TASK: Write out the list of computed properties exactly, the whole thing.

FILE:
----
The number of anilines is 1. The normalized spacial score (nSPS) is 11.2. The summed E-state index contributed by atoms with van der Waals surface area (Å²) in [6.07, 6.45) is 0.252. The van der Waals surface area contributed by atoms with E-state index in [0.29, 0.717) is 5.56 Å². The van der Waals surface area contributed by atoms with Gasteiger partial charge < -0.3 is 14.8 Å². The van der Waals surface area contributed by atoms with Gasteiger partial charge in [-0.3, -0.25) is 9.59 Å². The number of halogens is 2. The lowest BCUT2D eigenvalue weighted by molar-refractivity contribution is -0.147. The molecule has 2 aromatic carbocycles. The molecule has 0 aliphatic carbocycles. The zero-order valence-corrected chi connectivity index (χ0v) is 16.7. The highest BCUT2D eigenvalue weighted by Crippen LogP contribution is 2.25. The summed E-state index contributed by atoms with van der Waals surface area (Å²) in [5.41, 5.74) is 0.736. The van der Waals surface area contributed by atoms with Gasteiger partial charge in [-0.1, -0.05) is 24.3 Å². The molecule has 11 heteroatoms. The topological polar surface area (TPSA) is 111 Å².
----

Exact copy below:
The number of anilines is 1. The normalized spacial score (nSPS) is 11.2. The summed E-state index contributed by atoms with van der Waals surface area (Å²) in [6.07, 6.45) is 0.252. The van der Waals surface area contributed by atoms with E-state index in [0.29, 0.717) is 5.56 Å². The van der Waals surface area contributed by atoms with Gasteiger partial charge < -0.3 is 14.8 Å². The van der Waals surface area contributed by atoms with Gasteiger partial charge in [-0.3, -0.25) is 9.59 Å². The number of halogens is 2. The lowest BCUT2D eigenvalue weighted by molar-refractivity contribution is -0.147. The molecule has 2 aromatic carbocycles. The molecule has 0 aliphatic carbocycles. The zero-order valence-corrected chi connectivity index (χ0v) is 16.7. The highest BCUT2D eigenvalue weighted by Crippen LogP contribution is 2.25. The summed E-state index contributed by atoms with van der Waals surface area (Å²) in [5.41, 5.74) is 0.736. The van der Waals surface area contributed by atoms with Gasteiger partial charge in [-0.1, -0.05) is 24.3 Å². The molecule has 11 heteroatoms. The topological polar surface area (TPSA) is 111 Å².